ActionCOACH is in the business of helping companies with marketing, training, and other management strategies. A company in St. Petersburg began working with ActionCOACH to help get through the tough market of home building. Here is their story from the Tampa Bay Business Journal – by Mark Holan.
The housing meltdown forced Joe Houlton to turn his business inside out. But even in challenging times, he has still been able to expand AlliKristé.
Eighty-five percent of sales were related to house and condominium construction when Houlton took over as CEO and partner in 2002. Now 85 percent of sales are remodeling contracts.
“We had to completely tear down and remake our company in all facets of operation between 2007 and 2009,” Houlton said. “Because I put financial controls and forecasting models in place we started cutting expenses and staff early. Thank God I was watching the numbers to see the downturn early and had the discipline to make the adjustments.”
Houlton cut his work force to 19 employees from a high of 65 as net revenue plunged 55 percent over a three-year period. By comparison, sales had increased six fold, up to $1 million a month, at the height of the building boom.
“It’s been a real ride,” Houlton said.
The business was founded in 1996 by designer Bob Ostrowski and is named after his two daughters. Brothers Joe Houlton and John Houlton became majority owners in 2002 with Ostrowski remaining as partner and senior designer.
“I didn’t feel right changing the name,” Joe Houlton said. “It was in the community. I wanted to continue the brand.”
The Houlton brothers are former owners of Application Profiles, an employee-screening and drug-testing firm. Joe Houlton invested $1.2 million in AlliKristé his first 18 months as co-owner. The money was primarily self-funded from the sale of the previous business.
AlliKristé’s goal is to become the largest high-end kitchen and bath design firm in Florida. The company works with 15 manufacturers in the United States and Europe in addition to what it builds in the 27,000-square-foot headquarters and showroom in north St. Petersburg.
Most of the firm’s kitchen and bath projects cost $10,000 to $30,000. A smaller share of the business falls in the $50,000 to $90,000 range. “We occasionally get jobs that are over $100,000,” Houlton said.
Houlton streamlined the business by breaking down the work into “functional specialties,” such as design, pricing, ordering and project management. “We’ve taken advantage of the personalities of our staff that work well with each of those jobs,” he said.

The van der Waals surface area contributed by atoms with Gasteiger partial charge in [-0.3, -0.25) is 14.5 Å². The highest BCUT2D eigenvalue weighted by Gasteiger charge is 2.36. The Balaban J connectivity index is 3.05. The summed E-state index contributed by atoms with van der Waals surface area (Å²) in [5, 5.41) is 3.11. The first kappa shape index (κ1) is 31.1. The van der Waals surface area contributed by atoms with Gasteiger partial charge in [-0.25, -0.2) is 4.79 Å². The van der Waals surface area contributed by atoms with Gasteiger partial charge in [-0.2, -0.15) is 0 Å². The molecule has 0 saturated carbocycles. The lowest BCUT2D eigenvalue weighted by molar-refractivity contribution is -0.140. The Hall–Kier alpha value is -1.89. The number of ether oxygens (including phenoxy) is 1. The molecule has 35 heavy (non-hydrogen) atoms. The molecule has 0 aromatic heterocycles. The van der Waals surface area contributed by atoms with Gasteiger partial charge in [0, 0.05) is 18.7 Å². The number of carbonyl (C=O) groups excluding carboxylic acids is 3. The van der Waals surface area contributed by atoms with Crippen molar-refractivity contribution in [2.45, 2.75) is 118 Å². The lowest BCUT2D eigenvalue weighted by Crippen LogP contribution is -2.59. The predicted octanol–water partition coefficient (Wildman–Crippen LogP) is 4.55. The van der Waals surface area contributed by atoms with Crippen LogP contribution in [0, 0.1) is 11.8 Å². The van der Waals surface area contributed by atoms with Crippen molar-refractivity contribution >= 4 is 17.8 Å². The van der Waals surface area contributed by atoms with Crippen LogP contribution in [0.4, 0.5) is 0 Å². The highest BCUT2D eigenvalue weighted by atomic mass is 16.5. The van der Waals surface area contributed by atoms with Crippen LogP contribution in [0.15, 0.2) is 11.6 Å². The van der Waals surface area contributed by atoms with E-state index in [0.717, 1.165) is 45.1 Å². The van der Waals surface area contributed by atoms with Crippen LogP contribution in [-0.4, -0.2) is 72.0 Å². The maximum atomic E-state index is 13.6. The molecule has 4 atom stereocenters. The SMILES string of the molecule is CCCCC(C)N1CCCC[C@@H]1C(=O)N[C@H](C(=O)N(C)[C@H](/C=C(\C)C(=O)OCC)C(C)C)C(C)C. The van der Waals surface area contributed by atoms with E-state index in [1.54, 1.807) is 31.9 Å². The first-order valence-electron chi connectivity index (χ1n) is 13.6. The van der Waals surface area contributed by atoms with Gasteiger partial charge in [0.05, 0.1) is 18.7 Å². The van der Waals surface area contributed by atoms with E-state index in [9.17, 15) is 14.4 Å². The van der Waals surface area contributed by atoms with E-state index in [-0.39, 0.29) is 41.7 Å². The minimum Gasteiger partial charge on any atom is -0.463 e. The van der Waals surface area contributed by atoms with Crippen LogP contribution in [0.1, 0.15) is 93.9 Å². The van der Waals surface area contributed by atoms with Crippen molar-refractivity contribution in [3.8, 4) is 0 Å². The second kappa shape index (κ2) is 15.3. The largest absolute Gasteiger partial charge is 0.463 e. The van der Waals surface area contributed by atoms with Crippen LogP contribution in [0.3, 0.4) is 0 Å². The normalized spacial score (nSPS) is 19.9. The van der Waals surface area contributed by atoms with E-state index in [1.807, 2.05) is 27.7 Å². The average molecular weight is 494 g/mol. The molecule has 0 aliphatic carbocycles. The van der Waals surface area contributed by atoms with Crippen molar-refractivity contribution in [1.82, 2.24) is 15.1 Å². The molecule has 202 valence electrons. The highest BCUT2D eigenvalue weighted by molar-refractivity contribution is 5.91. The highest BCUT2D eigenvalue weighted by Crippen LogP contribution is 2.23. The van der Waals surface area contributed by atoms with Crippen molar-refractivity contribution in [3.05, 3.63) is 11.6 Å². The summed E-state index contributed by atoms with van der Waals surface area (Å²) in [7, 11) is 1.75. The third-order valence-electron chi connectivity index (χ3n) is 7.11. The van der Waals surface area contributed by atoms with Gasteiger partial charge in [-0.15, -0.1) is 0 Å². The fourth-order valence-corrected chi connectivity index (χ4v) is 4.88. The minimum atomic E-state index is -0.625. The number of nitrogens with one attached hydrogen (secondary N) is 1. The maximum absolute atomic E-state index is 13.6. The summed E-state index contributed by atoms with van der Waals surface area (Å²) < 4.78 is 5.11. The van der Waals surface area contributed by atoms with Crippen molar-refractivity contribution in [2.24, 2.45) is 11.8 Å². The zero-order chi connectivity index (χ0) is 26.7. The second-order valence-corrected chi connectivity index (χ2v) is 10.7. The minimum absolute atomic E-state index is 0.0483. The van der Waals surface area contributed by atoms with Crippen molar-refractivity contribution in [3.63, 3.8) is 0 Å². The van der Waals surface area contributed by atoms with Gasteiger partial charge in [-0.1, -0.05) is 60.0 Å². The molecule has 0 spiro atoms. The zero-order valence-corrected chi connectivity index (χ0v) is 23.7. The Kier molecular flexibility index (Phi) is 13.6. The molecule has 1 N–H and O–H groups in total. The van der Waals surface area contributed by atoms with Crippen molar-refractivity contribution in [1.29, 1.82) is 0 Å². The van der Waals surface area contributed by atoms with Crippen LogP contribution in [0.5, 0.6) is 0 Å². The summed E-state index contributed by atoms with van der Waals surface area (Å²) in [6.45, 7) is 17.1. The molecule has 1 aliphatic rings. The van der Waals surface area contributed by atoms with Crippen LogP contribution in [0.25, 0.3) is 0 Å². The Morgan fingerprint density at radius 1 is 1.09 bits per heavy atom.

During the boom years Houlton expanded the company by adding showrooms in Naples and Sarasota. Then the housing bubble forced him to take another hard look at the company.
He renegotiated showroom leases and developed exclusive relationships with manufacturers. He had the company’s Web site redone to improve search engine optimization and began reaching out to interior decorators, architects and real estate professions for leads on potential customers.
“We are always looking to develop other networks,” he said.
About a year ago Houlton also began working with John Lankford at ActionCoach Pinellas, which develops marketing, training and other management strategies. A key in the master plan they developed is improving the sales system, including nearly 200 hours of staff training over 10 months.
Houlton estimated that up to 30 percent of smaller cabinetry companies in Florida have gone out of business during the recession.
“We focus on the job we do well,” he said. “Our sweet spot is middle to high-end kitchen design. I am not competing with Home Depot or Lowe’s.”
Houlton has avoided mission creep, such as selling ancillary products and services.
AlliKristé does not offer customer financing. Most of its clients write checks against their credit lines.
The company is not carrying any significant debt, Houlton said.
So even as the economy sputters, AlliKristé recently opened a showroom in Jacksonville and plans expand into Orlando early next year.
“There are plenty of opportunities to increase market penetration,” he said. “We can grow our business even if the economy stays flat. There’s a certain flight to quality even in tough times.”
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